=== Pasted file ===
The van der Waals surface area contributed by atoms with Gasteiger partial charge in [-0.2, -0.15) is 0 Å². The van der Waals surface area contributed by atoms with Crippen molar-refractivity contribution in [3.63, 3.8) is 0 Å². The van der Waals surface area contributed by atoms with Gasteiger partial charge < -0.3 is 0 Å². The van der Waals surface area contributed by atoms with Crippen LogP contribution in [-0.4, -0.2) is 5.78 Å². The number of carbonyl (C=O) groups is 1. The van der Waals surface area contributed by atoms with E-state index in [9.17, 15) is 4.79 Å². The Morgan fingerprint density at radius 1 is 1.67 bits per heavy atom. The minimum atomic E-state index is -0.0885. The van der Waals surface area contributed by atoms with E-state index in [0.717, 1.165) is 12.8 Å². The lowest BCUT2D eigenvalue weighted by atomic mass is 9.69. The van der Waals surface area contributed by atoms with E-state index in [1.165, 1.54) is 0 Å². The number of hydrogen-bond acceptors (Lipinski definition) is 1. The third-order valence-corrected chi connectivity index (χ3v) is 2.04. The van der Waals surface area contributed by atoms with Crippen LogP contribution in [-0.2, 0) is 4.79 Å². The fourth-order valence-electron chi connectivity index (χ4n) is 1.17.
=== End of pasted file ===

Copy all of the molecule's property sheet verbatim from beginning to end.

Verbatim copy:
The van der Waals surface area contributed by atoms with Gasteiger partial charge in [-0.2, -0.15) is 0 Å². The van der Waals surface area contributed by atoms with Crippen molar-refractivity contribution in [3.63, 3.8) is 0 Å². The van der Waals surface area contributed by atoms with Gasteiger partial charge < -0.3 is 0 Å². The van der Waals surface area contributed by atoms with Crippen LogP contribution in [-0.4, -0.2) is 5.78 Å². The number of carbonyl (C=O) groups is 1. The van der Waals surface area contributed by atoms with E-state index in [9.17, 15) is 4.79 Å². The Morgan fingerprint density at radius 1 is 1.67 bits per heavy atom. The minimum atomic E-state index is -0.0885. The van der Waals surface area contributed by atoms with E-state index in [0.717, 1.165) is 12.8 Å². The lowest BCUT2D eigenvalue weighted by atomic mass is 9.69. The van der Waals surface area contributed by atoms with E-state index in [1.165, 1.54) is 0 Å². The number of hydrogen-bond acceptors (Lipinski definition) is 1. The third-order valence-corrected chi connectivity index (χ3v) is 2.04. The van der Waals surface area contributed by atoms with Crippen LogP contribution in [-0.2, 0) is 4.79 Å². The fourth-order valence-electron chi connectivity index (χ4n) is 1.17.